children. His wife preceded him in death six years ago.
Funeral services for John A. Reed, 47 who died at the Bedford County hospital Thursday, were held at the Thompson Funeral Home Friday afternoon at 3 o'clock. Rev. N.J. Warren, pastor of the First Presbyterian church officiated. The burial was in the Holland Graveyard. The deceased is survived by two children, a daughter, Miss Ethel Reed and a son, William Reed; a sister, Mrs. Albert Martin; three brothers, William, James and Walter.
Mike Reed, aged 64, died Sunday at the home of his sister, Miss Dainty Reed, on the Fairfield pike. Funeral services were held Monday at two o'clock at the Hoover Funeral Parlors, conducted by Rev. J. T. Parsons, pastor of the M. E. Church, South. The burial was in Willow Mount cemetery. He was a good friend and neighbor. Mr. Reed is survived by a sister, Miss Dainty Reed and a brother Tom Reed.
James G. Reed, 78 died early Wednesday morning, August 12, after a serious illness of several weeks, though he had been disabled because of rheumatism for four years.
Funeral services were conducted at Thompson's Funeral Home Thursday morning by Rev. E. H. Stout. Interment was in Willow Mount cemetery.
Mr. Reed was a member of the Christian Church. Survivals are his wife and two sons, two daughters, and one sister, the latter of Lewisburg. (not named)
James F. Tate, 74, well known farmer of Bedford county, died at his home near Pleasant Grove Friday of a heart attack, while in the discharge of duties connected with his business of farming. He succumbed some time during the morning and when he did not return to the home at noon, was found dead in a pasture by his grand-daughter, Inez Davidson.
Mr. Tate was a member of the Primitive Baptist church and prominent and influential in the church and community. He was a successful farmer and stock raiser.
Funeral services were held at 2:00 p.m., Sunday at the residence with Rev. W. A. Pinkstaff of Decherd and Rev. W. T. Mitchell of McMinnville, officiating, Bill Leonard of Petersburg and Prof. L.I. Mills of Shelbyville, also paid loving tribute to Mr. Tate as a man of sterling character who will be missed in all walks of the community life.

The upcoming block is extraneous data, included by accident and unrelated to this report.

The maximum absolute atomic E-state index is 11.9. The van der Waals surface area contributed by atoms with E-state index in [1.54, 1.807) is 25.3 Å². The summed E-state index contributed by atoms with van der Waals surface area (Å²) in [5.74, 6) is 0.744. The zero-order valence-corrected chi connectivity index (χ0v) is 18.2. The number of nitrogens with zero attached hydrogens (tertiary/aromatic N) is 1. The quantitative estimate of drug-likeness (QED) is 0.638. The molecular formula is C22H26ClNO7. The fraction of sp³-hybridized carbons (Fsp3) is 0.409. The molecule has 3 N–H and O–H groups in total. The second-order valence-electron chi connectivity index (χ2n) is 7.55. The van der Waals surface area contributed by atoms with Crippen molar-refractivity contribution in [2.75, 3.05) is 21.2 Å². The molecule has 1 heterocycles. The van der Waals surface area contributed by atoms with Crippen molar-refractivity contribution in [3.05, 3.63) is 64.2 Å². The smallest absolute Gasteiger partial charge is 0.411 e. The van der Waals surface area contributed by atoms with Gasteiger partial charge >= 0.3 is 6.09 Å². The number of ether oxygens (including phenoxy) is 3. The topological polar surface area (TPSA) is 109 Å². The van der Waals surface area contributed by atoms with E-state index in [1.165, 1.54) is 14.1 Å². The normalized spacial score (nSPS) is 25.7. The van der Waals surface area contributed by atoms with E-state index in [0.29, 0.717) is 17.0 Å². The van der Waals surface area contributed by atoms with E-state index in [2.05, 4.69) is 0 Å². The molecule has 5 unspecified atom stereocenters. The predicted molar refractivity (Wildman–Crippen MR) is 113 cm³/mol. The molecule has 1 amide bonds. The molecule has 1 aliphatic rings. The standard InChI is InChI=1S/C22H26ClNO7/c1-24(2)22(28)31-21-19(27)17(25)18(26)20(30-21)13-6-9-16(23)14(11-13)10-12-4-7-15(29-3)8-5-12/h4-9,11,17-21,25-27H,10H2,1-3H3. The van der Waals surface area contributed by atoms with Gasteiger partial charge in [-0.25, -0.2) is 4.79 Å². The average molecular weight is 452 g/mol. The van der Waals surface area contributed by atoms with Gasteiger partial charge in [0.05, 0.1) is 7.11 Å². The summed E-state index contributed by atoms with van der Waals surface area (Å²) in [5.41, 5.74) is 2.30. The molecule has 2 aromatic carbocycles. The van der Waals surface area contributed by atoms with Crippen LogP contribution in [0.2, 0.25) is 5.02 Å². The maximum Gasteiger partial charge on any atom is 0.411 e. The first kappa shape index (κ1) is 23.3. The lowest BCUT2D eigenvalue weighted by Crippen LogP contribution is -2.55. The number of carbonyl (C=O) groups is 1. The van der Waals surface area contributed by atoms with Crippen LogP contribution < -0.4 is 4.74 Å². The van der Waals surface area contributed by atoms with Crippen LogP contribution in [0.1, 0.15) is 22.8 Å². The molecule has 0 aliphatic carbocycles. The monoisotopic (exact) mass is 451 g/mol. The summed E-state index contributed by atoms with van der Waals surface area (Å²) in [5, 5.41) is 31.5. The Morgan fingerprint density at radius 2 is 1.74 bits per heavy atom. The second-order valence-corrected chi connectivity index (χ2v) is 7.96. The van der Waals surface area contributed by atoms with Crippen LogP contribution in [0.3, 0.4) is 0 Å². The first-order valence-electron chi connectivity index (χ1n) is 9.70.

Survivors are his wife, Mrs. Sallie Ledford Tate, two daughters, Mrs. Frank Bobo and Mrs. Ben Davidson; one son, Crawford Tate of Pleasant Grove, one granddaughter, Inex Davidson, one grandson, James Eual Tate; two sisters, Mrs. Mary Long and Mrs. Birdie Harrison of Petersburg; two brothers, Ike Tate, Petersburg and Bob Tate of Fayetteville.
Active pallbearers were J.H. Davidson, John Pearson, D.M. Farrar, Lawson Renegar, Paul Wallace, Charles Hale, S.T. Cunningham and Joe Parker. Honorary, Dr.T.R. Ray, T.H. Berry, J.E. Huffman, Jim Tuen, M.T. Simmons, G.T. Carter, Joe Pressgrove, J.A. Sanders, E.L. Eaton, H.C. Dixon, J.H. Hasty, E.M. Davidson, G.C. Davidson, Deham Pigg, Claud Wallace, W.G. Freeman, W.D. Martin, Raby Shearin, Jack Davis, Ellison Collier, Edd Sorrells, Rev. Edd Smith, Charles Renegar, H.D. Lane, J.J. Smith, Carl Brandon, J.C. Curtis, High Davidson, C.S. Adams, Will Winford and P.H. Scott.
Out of town visitors were Mrs. W.F. Little, Montgomery, Ala; Mr. and Mrs. Ben Little, Cullam, Ala.; Miss Clara Devin, Mr. and Mrs. W.E. Brock, Birmingham; Miss Josie Brock, Clio, Ala; Will, Hugh and Lawson Davidson, Decatur, Ala; Mrs Fannie George and daughter, Huntsville, Ala; Mr. and Mrs. Cecil Green and daugher, Mrs. Rudder Collier, Sam Tate, Mr. and Mrs. Will Tate, Fayetteville; Mr. and Mrs. C.C. Adams, Mr. and Mrs. Roy Manis, Mrs. J.H. Ormes, Mr. and Mrs. Ben Pennington, Mr. and Mrs. Jodie Hasty and son, Nashville; Miss Jewell parson, Celina Tenn; Mr. and Mrs. J.C. Myers and family, McMinnville; Joe Beard, A.F. Ledford, Mr. and Mrs. M.F. Ledbetter and family, Mr. and Mrs. Leroy Ledford and family, Lewisburg; Roy Bingham and daughter, Frances, Bell Buckle and many from Petersburg, Belfast and Shelbyville.